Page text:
INVESTMENT into African tech start-ups hit the highest levels since records began in 2017, with 159 start-ups raising in excess of $195 million.
The Disrupt Africa Tech Startups Funding Report 2017, released mid-January, reveals a record amount of funding was secured over the course of 2017, by the highest number of start-ups to date.
Total funding of African tech ventures grew by 51 percent as compared to 2016, while the number of funded start-ups also increased by 8.9 percent.
South Africa, Nigeria and Kenya remained the top three investment destinations for the third year running. For the first time since tracking began, the amount of funding secured by Nigerian startups overtook South Africa in 2017, although significantly more South African ventures raised.
Signs of increasing investor interest across less developed markets
There are signs of increasing investor interest across less developed markets also, with the total percentage of funding received by these top three ecosystems declining to 74.7 percent from 81.7 percent in 2015. Ghana, Egypt and Uganda are unequivocally emerging as hotspots.
Fintech proved by far the most attractive sector for investors, with 45 fintech start-ups raising almost one-third of the total funding going to African tech ventures in 2017. Interest in e-commerce rebounded – spiking 350 percent on the previous year to see start-ups raise over $16.7 million. Meanwhile, agri-tech raced to the front of the stage, with funding of the sector growing 203 percent in 2016.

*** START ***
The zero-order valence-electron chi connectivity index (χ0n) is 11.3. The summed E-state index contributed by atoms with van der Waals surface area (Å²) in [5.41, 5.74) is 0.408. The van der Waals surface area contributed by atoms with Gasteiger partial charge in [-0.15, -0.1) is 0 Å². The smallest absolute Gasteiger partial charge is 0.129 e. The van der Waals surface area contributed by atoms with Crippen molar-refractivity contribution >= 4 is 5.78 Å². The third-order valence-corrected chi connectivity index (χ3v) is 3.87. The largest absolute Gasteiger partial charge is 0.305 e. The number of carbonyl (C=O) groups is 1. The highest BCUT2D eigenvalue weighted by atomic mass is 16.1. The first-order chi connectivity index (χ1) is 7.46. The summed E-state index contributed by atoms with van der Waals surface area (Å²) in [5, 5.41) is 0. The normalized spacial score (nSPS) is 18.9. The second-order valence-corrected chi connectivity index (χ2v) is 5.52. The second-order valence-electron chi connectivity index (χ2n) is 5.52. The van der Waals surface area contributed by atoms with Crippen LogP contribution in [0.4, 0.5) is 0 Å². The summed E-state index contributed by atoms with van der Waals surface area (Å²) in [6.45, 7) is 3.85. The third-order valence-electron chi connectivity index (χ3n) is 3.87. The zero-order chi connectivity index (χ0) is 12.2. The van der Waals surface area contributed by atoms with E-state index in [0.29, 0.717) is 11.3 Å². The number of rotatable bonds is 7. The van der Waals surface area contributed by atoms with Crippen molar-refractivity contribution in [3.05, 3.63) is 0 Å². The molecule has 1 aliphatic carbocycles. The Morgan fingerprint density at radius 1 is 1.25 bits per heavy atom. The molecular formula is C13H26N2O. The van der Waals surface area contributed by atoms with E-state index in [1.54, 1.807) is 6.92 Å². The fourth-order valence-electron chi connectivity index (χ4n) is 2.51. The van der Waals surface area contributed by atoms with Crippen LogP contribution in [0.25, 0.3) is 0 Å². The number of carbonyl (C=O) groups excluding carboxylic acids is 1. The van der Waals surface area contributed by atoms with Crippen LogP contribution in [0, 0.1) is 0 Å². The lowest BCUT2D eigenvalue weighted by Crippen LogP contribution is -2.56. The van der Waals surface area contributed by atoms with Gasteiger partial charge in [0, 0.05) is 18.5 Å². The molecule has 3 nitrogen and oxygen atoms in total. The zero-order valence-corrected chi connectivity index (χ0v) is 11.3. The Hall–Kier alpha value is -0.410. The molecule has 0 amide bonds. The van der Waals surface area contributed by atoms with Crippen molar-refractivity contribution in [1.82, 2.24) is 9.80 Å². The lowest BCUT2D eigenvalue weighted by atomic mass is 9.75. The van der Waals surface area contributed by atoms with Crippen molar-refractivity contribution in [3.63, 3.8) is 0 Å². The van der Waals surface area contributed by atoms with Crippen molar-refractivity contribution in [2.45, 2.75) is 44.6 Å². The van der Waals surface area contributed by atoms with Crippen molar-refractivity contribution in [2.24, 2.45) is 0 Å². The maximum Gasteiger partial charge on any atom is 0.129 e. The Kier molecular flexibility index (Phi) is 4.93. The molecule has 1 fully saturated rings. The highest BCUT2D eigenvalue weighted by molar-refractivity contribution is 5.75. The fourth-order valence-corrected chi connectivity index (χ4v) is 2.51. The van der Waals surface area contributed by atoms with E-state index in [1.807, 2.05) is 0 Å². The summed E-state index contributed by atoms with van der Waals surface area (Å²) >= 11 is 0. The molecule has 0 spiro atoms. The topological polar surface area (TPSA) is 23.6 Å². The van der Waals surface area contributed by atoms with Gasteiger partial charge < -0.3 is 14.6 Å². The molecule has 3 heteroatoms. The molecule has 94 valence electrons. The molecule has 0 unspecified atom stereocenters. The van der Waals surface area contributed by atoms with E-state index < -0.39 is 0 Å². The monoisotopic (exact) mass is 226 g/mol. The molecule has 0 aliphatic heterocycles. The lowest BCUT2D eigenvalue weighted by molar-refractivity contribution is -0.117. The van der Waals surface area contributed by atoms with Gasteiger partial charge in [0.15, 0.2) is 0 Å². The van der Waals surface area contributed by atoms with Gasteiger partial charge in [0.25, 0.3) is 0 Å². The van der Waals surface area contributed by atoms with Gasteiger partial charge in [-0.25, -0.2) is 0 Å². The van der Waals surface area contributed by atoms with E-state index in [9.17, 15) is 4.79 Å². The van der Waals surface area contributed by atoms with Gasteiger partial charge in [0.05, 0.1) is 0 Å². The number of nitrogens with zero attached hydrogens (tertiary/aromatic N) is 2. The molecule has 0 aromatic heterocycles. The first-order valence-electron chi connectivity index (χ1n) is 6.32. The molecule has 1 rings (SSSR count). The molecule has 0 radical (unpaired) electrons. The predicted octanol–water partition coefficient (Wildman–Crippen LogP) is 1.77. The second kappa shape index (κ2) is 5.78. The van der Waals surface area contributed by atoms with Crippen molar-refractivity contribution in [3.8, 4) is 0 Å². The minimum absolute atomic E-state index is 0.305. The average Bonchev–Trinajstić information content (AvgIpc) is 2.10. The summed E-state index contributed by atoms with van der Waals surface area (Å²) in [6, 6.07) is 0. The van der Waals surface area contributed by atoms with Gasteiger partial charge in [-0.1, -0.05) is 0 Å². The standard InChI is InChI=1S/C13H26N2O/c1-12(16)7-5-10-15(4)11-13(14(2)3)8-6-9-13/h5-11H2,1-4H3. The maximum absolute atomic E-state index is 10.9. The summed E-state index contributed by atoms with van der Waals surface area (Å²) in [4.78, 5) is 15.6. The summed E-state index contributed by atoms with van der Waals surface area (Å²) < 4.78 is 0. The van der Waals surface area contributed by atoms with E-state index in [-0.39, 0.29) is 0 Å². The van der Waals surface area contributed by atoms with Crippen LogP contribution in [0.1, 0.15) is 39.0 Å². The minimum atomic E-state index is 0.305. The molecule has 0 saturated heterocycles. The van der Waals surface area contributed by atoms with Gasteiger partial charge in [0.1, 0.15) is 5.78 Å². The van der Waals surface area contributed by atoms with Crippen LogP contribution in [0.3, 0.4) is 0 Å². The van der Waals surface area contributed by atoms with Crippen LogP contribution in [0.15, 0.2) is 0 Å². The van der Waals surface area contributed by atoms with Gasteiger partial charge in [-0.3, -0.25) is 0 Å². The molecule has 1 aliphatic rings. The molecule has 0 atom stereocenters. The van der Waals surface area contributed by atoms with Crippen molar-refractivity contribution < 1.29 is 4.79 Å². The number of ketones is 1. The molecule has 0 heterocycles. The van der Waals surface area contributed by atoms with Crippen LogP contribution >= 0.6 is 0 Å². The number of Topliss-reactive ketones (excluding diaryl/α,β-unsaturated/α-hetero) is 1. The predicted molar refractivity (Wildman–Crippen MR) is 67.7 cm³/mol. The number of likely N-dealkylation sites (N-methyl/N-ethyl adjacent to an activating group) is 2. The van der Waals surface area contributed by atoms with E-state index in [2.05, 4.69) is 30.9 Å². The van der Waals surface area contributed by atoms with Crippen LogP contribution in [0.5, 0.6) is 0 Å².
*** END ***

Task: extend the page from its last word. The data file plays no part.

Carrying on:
‘We’re very excited to present this data on what has been a record-breaking year for African tech start-ups. More start-ups were given more funding than ever before, and the number of multi-million dollar rounds also shot up. There can be no clearer validation of the quality of innovation and businesses being built from within Africa. We’re extremely proud to document the story of our incredible ecosystem,’ said Gabriella Mulligan, co-founder of Disrupt Africa.
‘Through this annual report, which has established itself as the benchmark study of funding for African tech startups, we have been able to closely monitor the growth of the continent’s tech scene,’ said Disrupt Africa co-founder Tom Jackson. ‘It is tremendously exciting to be able to report record investment figures, and see funding for African tech start-ups close on $200 million. With investment also spreading to every corner of the continent, the future looks bright.’